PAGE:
George, I'm recalling that you aren't old enough to remember slide rules -- other than, say, the bezel of a Breitling watch -- and punch cards ... am I right?

Back when I took structures -- and lived in the town of Bedrock -- there were no sophisticated calculators -- well, not one that was affordable and/or portable -- and it was the slide rule or nothing. Then came the TI SR-50 and everything changed. Goodbye slide rule.

Okay ... back to Boeing. I get to drive by that field quite often.

Curta baby!



post #35 of 43
Quote:
Originally Posted by Pilot View Post
There is a (I believe) PBS documentary about the latest joint strike fighter where the US gov gives Boeing and Lockheed 1bn apiece to build 2 aircraft. very fascinating documentary. Shows you how complex building an aircraft from scratch is.
I believe you're referring to the Nova special, and it's available on Hulu: http://www.hulu.com/watch/23356/nova...f-the-x-planes PBS also has a mini-site for it: http://www.pbs.org/wgbh/nova/xplanes/ I remembered feeling kind of sorry for the Boeing guys when they kept finding voids inside their CFRP wing: apparently the entire bottom of their prototype aircraft was CFRP, and the wing was an integral part of that structure.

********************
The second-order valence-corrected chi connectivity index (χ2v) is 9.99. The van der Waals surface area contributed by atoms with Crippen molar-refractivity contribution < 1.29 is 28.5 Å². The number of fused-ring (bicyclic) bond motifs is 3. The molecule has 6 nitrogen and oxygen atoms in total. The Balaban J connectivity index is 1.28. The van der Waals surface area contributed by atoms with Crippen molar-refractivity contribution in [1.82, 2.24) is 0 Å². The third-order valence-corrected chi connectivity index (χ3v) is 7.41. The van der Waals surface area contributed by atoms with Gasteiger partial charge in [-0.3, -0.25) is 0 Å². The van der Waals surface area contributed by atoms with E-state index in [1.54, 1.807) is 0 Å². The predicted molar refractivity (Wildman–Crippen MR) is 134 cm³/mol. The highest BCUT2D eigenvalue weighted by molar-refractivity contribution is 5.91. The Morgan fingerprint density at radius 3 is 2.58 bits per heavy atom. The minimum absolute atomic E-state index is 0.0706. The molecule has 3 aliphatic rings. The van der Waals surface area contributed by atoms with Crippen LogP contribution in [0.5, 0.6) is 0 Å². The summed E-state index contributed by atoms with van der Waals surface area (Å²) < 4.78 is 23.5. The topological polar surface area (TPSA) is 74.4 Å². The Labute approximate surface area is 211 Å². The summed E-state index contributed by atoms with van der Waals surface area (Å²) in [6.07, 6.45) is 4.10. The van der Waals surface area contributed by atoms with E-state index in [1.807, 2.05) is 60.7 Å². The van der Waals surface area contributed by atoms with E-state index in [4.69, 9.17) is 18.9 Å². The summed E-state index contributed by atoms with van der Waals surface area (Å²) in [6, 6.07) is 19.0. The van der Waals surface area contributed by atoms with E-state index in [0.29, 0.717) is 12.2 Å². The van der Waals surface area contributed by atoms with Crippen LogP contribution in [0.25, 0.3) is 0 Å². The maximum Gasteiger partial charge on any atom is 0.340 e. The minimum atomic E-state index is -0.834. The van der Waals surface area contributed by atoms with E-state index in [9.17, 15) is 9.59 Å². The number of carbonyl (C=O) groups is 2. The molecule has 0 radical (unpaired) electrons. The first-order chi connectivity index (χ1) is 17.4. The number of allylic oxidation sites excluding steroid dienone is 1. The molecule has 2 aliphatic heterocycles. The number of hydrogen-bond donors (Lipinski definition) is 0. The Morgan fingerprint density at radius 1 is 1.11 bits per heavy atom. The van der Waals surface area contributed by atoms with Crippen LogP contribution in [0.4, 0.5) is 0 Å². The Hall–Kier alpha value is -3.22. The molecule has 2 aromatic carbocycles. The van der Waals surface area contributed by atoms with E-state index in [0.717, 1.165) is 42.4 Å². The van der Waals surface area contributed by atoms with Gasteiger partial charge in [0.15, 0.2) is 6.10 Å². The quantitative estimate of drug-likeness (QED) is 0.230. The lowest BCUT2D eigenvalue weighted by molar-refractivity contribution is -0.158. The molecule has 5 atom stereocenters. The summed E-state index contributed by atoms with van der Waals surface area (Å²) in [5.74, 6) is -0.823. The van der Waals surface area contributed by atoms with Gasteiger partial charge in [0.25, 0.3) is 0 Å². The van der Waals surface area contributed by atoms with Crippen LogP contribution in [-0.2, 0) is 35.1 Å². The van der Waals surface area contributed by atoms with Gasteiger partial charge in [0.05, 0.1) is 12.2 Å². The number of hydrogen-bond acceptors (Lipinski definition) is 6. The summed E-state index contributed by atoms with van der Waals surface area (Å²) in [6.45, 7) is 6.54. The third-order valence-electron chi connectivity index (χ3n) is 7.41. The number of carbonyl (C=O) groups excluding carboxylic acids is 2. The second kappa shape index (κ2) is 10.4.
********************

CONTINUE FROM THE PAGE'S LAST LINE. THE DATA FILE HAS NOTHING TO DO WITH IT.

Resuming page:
Quote:
Originally Posted by Syl View Post
Sadly, with aerospace stuff, there actually hasn't been that much new stuff in a few decades.
I disagree. Stealth is a huge advance, and computer-controlled planes (ie. planes which have computers to help them fly) are also a really big advance. --Andre
post #36 of 43
The complexity of today's planes or many other non-trivial constructions is mind-boggling but also somewhat depressing. In the 40s Germany managed to develop and mass-produce the world's first operational fighter-jet in just a few years... and there was a war going on at that time, too! (now, that's a good motivation, but it also drains a lot of resources) Not to mention the dozens of other German designs that were domestically developed and produced around the same time. Nowadays, they have to get together with the Brits, the Italians, and the Spaniards to build just the Eurofighter, and it still went over budget and over time, and they could barely afford it when it was ready. It seems the speed of progress in the physical world is following a logarithmic trajectory.
post #37 of 43
Quote:
Originally Posted by A Y View Post
I believe you're referring to the Nova special, and it's available on Hulu:

http://www.hulu.com/watch/23356/nova...f-the-x-planes